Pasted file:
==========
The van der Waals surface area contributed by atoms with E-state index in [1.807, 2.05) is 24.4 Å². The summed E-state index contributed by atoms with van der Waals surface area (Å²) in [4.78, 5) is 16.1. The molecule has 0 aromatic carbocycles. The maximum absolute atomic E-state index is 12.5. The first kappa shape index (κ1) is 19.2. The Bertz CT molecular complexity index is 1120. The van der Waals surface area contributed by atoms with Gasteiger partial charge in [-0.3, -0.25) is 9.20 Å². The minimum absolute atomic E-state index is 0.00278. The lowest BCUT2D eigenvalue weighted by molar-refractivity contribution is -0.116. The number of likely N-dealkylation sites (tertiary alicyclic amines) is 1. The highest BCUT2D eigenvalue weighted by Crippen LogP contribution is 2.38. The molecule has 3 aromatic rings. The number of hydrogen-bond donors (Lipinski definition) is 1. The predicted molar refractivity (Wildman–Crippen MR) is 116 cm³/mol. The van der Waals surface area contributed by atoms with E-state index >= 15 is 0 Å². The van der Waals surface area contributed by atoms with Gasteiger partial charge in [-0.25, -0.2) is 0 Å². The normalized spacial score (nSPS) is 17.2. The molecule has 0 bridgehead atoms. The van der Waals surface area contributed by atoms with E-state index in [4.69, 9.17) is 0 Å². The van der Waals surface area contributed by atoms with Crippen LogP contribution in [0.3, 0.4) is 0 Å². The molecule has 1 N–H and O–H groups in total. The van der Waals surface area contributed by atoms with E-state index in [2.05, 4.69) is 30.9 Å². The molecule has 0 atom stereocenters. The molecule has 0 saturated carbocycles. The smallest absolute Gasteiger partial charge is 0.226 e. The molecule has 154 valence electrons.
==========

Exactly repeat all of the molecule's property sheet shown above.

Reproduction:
The van der Waals surface area contributed by atoms with E-state index in [1.807, 2.05) is 24.4 Å². The summed E-state index contributed by atoms with van der Waals surface area (Å²) in [4.78, 5) is 16.1. The molecule has 0 aromatic carbocycles. The maximum absolute atomic E-state index is 12.5. The first kappa shape index (κ1) is 19.2. The Bertz CT molecular complexity index is 1120. The van der Waals surface area contributed by atoms with Gasteiger partial charge in [-0.3, -0.25) is 9.20 Å². The minimum absolute atomic E-state index is 0.00278. The lowest BCUT2D eigenvalue weighted by molar-refractivity contribution is -0.116. The number of likely N-dealkylation sites (tertiary alicyclic amines) is 1. The highest BCUT2D eigenvalue weighted by Crippen LogP contribution is 2.38. The molecule has 3 aromatic rings. The number of hydrogen-bond donors (Lipinski definition) is 1. The predicted molar refractivity (Wildman–Crippen MR) is 116 cm³/mol. The van der Waals surface area contributed by atoms with E-state index >= 15 is 0 Å². The van der Waals surface area contributed by atoms with Gasteiger partial charge in [-0.25, -0.2) is 0 Å². The normalized spacial score (nSPS) is 17.2. The molecule has 0 bridgehead atoms. The van der Waals surface area contributed by atoms with E-state index in [4.69, 9.17) is 0 Å². The van der Waals surface area contributed by atoms with Crippen LogP contribution in [0.3, 0.4) is 0 Å². The molecule has 1 N–H and O–H groups in total. The van der Waals surface area contributed by atoms with E-state index in [2.05, 4.69) is 30.9 Å². The molecule has 0 atom stereocenters. The molecule has 0 saturated carbocycles. The smallest absolute Gasteiger partial charge is 0.226 e. The molecule has 154 valence electrons.